The vitamin K-dependent gamma-glutamyl carboxylase post-translationally converts glutamic acids in its substrate proteins to gamma carboxyglutamic acid (Gla). This modification is critical for normal blood coagulation, through multiple vitamin K-dependent proteins, and for calcium homeostasis, through participation of matrix Gla protein. It is likely that other critical roles for this post-translational modification will be discovered. Here we explore the structure and function of the carboxylase. We have been shown that the ability of the carboxylase to activate vitamin K to the highly reactive cofactor intermediate is regulated by the presence of glutamate containing substrate. This regulation results from modification, at least in part, of the environment of a critical free cysteine residue in the enzyme.
In specific Aim 1 we identify the mechanistically important cysteine(s) and determine the disulfide bonding pattern in carboxylase.
In Specific Aim 2, we determine the topology of the carboxylase within the endoplasmic reticulum membrane. We will determine the potential N-linked glycosylation sites in the enzyme that are occupied, perform glycosylation scanning mutagenesis and use cell free transcription and translation in conjunction with protease protection assays.
In Specific Aim 3 we use innovative methods of tandem mass spectrometry that spares gamma-carboxyl groups during ion fragmentation to determine if the carboxylase is processive or distributive, if distributive, is it directional or random? We developed a transgenic mouse model in which, on the background of a carboxylase null mouse, we introduced a wild-type carboxylase transgene under the regulation of a liver specific promoter. This rescues the fetal phenotype of the carboxylase null mouse.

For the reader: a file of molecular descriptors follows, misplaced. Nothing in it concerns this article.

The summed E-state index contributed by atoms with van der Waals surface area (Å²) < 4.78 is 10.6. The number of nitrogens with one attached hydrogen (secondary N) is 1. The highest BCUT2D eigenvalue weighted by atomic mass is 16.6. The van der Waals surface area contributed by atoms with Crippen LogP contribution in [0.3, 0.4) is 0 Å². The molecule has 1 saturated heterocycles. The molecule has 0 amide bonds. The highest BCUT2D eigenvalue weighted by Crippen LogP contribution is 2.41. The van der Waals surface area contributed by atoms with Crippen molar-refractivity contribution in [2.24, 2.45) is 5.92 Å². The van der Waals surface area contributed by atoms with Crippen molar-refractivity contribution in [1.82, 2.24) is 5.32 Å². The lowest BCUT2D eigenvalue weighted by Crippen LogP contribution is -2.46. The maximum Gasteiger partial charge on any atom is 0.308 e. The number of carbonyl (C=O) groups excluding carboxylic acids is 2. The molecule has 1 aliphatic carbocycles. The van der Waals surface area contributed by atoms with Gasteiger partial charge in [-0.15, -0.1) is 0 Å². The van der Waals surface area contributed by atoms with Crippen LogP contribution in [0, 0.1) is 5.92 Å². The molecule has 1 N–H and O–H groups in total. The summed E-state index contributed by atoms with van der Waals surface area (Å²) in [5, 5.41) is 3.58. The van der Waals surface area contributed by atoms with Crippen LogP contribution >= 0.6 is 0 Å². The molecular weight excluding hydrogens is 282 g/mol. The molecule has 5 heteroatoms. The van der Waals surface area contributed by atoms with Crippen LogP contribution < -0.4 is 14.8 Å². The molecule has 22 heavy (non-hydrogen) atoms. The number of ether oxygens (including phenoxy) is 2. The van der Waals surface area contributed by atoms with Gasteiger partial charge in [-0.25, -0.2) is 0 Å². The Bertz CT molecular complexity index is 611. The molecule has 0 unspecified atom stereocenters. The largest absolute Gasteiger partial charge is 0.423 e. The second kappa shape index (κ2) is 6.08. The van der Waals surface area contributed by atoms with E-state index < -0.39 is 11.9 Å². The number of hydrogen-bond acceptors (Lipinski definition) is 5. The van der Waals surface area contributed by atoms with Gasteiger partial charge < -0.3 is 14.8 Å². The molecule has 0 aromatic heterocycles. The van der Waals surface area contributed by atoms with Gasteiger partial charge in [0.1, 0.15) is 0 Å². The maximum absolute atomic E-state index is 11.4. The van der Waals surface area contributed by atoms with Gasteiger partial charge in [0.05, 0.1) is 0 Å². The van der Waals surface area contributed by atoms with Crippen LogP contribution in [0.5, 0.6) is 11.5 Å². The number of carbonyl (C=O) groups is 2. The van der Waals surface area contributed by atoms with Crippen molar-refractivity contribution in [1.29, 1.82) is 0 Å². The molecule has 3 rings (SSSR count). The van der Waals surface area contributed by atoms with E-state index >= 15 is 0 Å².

In Specific Aim 4 we will use this model to identify additional critical gamma-carboxylated proteins. We will also use the mouse model to determine the relationship of kinetic parameters of various carboxylase substrates to in vivo carboxylation of these substrates. The vitamin K-dependent carboxylase performs a post-translational modification critical for blood coagulation and for calcium homeostasis. The studies proposed will elucidate important aspects of carboxylase mechanism and provide a topologic structure to unify the mechanistic information already available for this enzyme. The performance of these studies will be enhanced by other aspects of the Program: the availability of Core services, information about regulation of carboxylase gene expression from Project II as well as the technical expertise of Drs. David Roth and Bruce Furie in various aspects of these studies.
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